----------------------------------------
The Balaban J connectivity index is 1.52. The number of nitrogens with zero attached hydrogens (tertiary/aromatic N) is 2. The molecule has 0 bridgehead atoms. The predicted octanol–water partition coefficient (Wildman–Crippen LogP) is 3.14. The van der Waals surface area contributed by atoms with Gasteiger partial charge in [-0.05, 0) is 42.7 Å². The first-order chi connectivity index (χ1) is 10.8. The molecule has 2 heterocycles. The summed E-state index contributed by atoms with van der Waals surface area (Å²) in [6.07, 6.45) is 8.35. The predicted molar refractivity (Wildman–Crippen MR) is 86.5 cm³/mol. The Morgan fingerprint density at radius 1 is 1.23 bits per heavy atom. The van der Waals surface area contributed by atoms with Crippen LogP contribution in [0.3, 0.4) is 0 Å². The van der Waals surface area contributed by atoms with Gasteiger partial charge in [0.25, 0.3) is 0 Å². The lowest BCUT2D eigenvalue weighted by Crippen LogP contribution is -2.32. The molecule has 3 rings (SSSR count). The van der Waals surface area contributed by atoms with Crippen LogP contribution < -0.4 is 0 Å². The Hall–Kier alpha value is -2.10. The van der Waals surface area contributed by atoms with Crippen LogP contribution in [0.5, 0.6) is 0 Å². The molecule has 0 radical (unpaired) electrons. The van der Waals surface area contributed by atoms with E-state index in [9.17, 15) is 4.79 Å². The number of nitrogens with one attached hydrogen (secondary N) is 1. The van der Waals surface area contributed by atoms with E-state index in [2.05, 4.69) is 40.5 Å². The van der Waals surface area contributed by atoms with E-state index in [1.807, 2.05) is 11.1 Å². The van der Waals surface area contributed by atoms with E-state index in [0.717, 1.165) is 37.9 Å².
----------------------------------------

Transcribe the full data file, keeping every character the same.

The Balaban J connectivity index is 1.52. The number of nitrogens with zero attached hydrogens (tertiary/aromatic N) is 2. The molecule has 0 bridgehead atoms. The predicted octanol–water partition coefficient (Wildman–Crippen LogP) is 3.14. The van der Waals surface area contributed by atoms with Gasteiger partial charge in [-0.05, 0) is 42.7 Å². The first-order chi connectivity index (χ1) is 10.8. The molecule has 2 heterocycles. The summed E-state index contributed by atoms with van der Waals surface area (Å²) in [6.07, 6.45) is 8.35. The predicted molar refractivity (Wildman–Crippen MR) is 86.5 cm³/mol. The Morgan fingerprint density at radius 1 is 1.23 bits per heavy atom. The van der Waals surface area contributed by atoms with Crippen LogP contribution in [0.3, 0.4) is 0 Å². The van der Waals surface area contributed by atoms with Gasteiger partial charge in [0.25, 0.3) is 0 Å². The lowest BCUT2D eigenvalue weighted by Crippen LogP contribution is -2.32. The molecule has 3 rings (SSSR count). The van der Waals surface area contributed by atoms with Crippen LogP contribution < -0.4 is 0 Å². The Hall–Kier alpha value is -2.10. The van der Waals surface area contributed by atoms with Crippen LogP contribution in [0.5, 0.6) is 0 Å². The molecule has 0 radical (unpaired) electrons. The van der Waals surface area contributed by atoms with E-state index in [9.17, 15) is 4.79 Å². The number of nitrogens with one attached hydrogen (secondary N) is 1. The van der Waals surface area contributed by atoms with E-state index in [2.05, 4.69) is 40.5 Å². The van der Waals surface area contributed by atoms with E-state index in [1.807, 2.05) is 11.1 Å². The van der Waals surface area contributed by atoms with E-state index in [0.717, 1.165) is 37.9 Å².